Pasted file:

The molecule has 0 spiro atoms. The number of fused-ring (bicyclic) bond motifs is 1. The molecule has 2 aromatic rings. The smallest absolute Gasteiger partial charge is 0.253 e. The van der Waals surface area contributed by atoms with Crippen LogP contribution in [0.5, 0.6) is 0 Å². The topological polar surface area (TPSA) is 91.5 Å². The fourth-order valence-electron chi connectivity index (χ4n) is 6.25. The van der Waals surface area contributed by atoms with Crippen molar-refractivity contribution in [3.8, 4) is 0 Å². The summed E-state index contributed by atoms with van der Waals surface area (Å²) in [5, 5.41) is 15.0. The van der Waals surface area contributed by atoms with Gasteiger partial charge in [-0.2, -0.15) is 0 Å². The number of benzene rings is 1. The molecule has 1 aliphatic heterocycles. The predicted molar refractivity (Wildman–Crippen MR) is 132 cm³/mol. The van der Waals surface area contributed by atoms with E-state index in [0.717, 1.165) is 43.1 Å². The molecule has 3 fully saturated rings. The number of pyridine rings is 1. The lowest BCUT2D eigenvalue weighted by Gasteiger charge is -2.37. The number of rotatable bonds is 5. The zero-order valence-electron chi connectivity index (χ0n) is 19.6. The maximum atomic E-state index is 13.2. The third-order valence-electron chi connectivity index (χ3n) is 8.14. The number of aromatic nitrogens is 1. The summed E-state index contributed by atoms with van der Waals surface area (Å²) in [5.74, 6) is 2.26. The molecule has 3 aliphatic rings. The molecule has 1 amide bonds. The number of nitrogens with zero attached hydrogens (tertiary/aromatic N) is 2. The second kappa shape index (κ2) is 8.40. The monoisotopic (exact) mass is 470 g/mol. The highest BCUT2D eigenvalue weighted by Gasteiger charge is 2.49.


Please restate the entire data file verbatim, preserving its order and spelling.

The molecule has 0 spiro atoms. The number of fused-ring (bicyclic) bond motifs is 1. The molecule has 2 aromatic rings. The smallest absolute Gasteiger partial charge is 0.253 e. The van der Waals surface area contributed by atoms with Crippen LogP contribution in [0.5, 0.6) is 0 Å². The topological polar surface area (TPSA) is 91.5 Å². The fourth-order valence-electron chi connectivity index (χ4n) is 6.25. The van der Waals surface area contributed by atoms with Crippen molar-refractivity contribution in [3.8, 4) is 0 Å². The summed E-state index contributed by atoms with van der Waals surface area (Å²) in [5, 5.41) is 15.0. The van der Waals surface area contributed by atoms with Gasteiger partial charge in [-0.2, -0.15) is 0 Å². The number of benzene rings is 1. The molecule has 1 aliphatic heterocycles. The predicted molar refractivity (Wildman–Crippen MR) is 132 cm³/mol. The van der Waals surface area contributed by atoms with E-state index in [0.717, 1.165) is 43.1 Å². The molecule has 3 fully saturated rings. The number of pyridine rings is 1. The lowest BCUT2D eigenvalue weighted by Gasteiger charge is -2.37. The number of rotatable bonds is 5. The zero-order valence-electron chi connectivity index (χ0n) is 19.6. The maximum atomic E-state index is 13.2. The third-order valence-electron chi connectivity index (χ3n) is 8.14. The number of aromatic nitrogens is 1. The summed E-state index contributed by atoms with van der Waals surface area (Å²) in [5.74, 6) is 2.26. The molecule has 3 aliphatic rings. The molecule has 1 amide bonds. The number of nitrogens with zero attached hydrogens (tertiary/aromatic N) is 2. The second kappa shape index (κ2) is 8.40. The monoisotopic (exact) mass is 470 g/mol. The highest BCUT2D eigenvalue weighted by Gasteiger charge is 2.49.